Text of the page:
Have you ever wondered how websites that sell clothing and others that sell cars change the colors of whatever it is they’re selling? You know what I’m referring to here. Pretend you’re looking at a Honda Civic on the Honda website and the default color is gray. Below the photo of the car are alternative colors. Click the small square and the same exact car changes color. Neat, huh?
Years ago, before I got into all this design and photography stuff, I wondered how the vehicle manufacturers pulled this little trick off. I thought, “Well, they must roll a differently colored car into the studio and take new photos of it.” That idea never squared with me because, I’m telling you, it was the same exact car – just in different colors. I was dumbfounded.
Now that I’m much more immersed in design and Photoshop and all that goes along with that, I know that, yes, it was the same car or the same sweater or the same pair of pants every time. The company that was selling them used some fancy software to change the colors. I’m sure they have their methods that I’ll never truly know, but I can tell you that we can do something very similar in Adobe Photoshop.
In today’s post, I’d like to introduce you to a blending mode that hardly anyone ever uses. It’s the Hue blending mode and when it comes to changing the color of an object, it comes in extremely handy. In the post below, I’ll select one of the colored pencils in the demo image and then I’ll apply an entirely different color to it. I think you’ll be impressed with the results. You’ll never even know that the original color was, well, the original color.
What Does the Hue Blending Mode Do?
I’ve talked a lot about blending modes on this website, so I can say that I’m rather comfortable with them. This one though, as I admitted above, hardly gets any use. Whether that’s because I don’t change colors of objects very much or it’s because I forget about it, I’m not sure. Perhaps after today’s post, I’ll give it some more love.
So, what exactly does the Hue blending mode do? Well, it allows a color to overlay an object, while maintaining the luminance and saturation of the object’s base color. Instead of simply “colorizing” the base color in a blunt and primitive way, it sort of allows the new color to “absorb” into the underlying one in a much more natural way.
Making a Selection
To start things off, I’ll use the Quick Selection Tool from the left toolbar to select the yellow pencil.
Now, just to let you know, I’m making this rough selection because it’s the easiest way to do this. I could just as easily paint over the yellow pencil with a color using the Brush Tool and maybe I’ll even clean things up later on using this method. But for right now, to give you the general idea of how to do things, I’ll make a selection.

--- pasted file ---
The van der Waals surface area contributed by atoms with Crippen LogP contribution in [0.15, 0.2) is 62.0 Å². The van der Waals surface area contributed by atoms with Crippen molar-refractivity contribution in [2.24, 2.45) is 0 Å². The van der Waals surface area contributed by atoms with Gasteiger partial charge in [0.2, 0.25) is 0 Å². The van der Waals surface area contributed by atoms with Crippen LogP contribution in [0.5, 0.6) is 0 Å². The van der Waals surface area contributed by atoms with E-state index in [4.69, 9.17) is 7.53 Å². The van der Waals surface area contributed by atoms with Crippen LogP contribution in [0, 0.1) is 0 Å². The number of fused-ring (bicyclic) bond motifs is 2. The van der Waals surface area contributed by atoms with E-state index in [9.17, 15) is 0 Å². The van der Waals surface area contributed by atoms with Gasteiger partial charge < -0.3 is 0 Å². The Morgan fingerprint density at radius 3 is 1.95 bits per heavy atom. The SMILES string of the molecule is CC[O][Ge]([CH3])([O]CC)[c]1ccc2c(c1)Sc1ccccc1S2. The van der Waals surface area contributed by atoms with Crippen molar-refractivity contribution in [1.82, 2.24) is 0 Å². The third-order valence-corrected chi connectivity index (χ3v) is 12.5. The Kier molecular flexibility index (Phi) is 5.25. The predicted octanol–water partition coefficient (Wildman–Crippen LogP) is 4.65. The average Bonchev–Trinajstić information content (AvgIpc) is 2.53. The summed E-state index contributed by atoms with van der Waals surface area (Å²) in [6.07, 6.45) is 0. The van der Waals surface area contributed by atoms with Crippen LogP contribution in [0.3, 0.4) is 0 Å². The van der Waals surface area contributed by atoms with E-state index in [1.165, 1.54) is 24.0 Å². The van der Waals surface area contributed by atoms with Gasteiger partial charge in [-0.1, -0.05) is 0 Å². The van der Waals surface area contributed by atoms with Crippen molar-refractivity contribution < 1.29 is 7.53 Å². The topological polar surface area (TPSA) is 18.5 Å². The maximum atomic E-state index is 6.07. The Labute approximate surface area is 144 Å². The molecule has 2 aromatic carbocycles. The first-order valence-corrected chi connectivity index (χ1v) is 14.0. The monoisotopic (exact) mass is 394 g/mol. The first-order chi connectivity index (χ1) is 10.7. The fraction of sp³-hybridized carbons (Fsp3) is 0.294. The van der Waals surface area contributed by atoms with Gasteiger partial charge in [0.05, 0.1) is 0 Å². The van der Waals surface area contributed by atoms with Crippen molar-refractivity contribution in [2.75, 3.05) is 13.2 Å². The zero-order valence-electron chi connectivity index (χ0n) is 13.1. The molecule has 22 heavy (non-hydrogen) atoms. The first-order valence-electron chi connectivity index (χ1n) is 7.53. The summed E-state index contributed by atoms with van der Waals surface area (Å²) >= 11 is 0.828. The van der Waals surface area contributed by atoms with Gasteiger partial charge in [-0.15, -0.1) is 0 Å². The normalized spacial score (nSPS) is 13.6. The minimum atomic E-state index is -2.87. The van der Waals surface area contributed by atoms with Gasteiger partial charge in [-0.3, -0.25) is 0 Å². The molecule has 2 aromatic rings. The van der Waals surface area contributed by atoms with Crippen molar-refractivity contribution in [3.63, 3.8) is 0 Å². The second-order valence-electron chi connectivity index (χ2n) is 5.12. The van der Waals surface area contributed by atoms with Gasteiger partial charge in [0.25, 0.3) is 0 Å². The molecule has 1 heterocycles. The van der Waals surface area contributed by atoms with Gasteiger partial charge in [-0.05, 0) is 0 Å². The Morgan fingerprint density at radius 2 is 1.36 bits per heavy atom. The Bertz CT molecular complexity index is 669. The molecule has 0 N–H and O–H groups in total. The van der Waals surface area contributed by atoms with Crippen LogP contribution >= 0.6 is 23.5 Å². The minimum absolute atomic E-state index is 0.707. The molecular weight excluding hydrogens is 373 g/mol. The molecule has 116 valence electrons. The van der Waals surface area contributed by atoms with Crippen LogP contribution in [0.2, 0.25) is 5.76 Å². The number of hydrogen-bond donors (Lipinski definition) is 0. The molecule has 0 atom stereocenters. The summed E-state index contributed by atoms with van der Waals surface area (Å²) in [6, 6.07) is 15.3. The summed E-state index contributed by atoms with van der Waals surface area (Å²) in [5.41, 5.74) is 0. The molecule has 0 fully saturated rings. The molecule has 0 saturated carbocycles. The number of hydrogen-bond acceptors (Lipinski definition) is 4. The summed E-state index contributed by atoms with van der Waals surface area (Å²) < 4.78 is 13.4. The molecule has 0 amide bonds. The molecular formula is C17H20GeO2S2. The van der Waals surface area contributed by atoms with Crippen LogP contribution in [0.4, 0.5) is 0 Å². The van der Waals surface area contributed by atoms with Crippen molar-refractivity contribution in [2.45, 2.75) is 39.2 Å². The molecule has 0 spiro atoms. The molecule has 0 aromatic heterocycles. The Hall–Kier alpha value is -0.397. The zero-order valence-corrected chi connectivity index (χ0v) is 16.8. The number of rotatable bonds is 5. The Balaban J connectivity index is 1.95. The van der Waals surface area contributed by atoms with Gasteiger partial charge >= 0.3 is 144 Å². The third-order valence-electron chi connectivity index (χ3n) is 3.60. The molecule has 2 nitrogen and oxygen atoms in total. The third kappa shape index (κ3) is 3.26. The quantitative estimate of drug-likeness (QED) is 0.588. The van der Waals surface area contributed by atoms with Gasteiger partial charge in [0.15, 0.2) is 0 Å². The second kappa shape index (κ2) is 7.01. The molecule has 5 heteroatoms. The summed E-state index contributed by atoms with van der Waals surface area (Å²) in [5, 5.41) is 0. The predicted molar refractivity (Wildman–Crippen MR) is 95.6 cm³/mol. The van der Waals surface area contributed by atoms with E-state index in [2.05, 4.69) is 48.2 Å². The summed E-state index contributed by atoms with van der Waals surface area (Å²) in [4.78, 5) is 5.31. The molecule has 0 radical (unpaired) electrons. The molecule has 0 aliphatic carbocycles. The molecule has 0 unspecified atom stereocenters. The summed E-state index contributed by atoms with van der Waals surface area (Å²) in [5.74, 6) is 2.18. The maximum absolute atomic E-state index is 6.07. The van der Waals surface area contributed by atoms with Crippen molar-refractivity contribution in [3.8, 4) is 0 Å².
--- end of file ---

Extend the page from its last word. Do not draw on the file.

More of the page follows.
After I make the selection, I’ll head down to the bottom of the Layers panel and click the Create a New Layer button. This will create a new layer while keeping the selection live. With the new layer active in the Layers panel and the Quick Selection Tool still active as well, I’ll right-click inside of the selection. This will open a menu. I’ll choose the Fill option.
Filling the Selection with Color
When the Fill dialog box appears, I’ll choose the Color option from the drop-down. This will make the Color Picker appear, where I’ll choose my new color.
When I’m finished, I’ll click the OK button for both the Color Picker as well as the Fill dialog. Let’s see what things look like now.
Ah, now we have a beautiful solid purple color. Just as I wanted.
Applying the Hue Blending Mode
At this point, since I have a solid color that’s shaped like a pencil in its own layer in the Layers panel, all I need to do is change the blending mode for that layer. I’ll head to the blending mode drop-down in the Layers panel and I’ll choose the Hue option.
Let’s see what that accomplished.
As you can see, the new color has changed the pencil from yellow to purple. As a reminder, the luminance and saturation are maintained from the original color, so that’s why this purple is so light. To give you a better idea of how this works, I’ll recolor a few more pencils quickly by following the same exact steps as I laid out above.
As you can see, we went from green, yellow, orange to blue, purple, green. That’s pretty cool and that’s all there is to it. Again, to clean the edges up, you can easily do that with the Brush Tool set to the original color. Simply paint the edges until they blend in with their surroundings well.
I hope I clearly explained how to colorize objects using Adobe Photoshop and the Hue blending mode. If you have any questions regarding this post, please ask in the comment section down below or in the Adobe Photoshop user’s forum. Thanks for reading!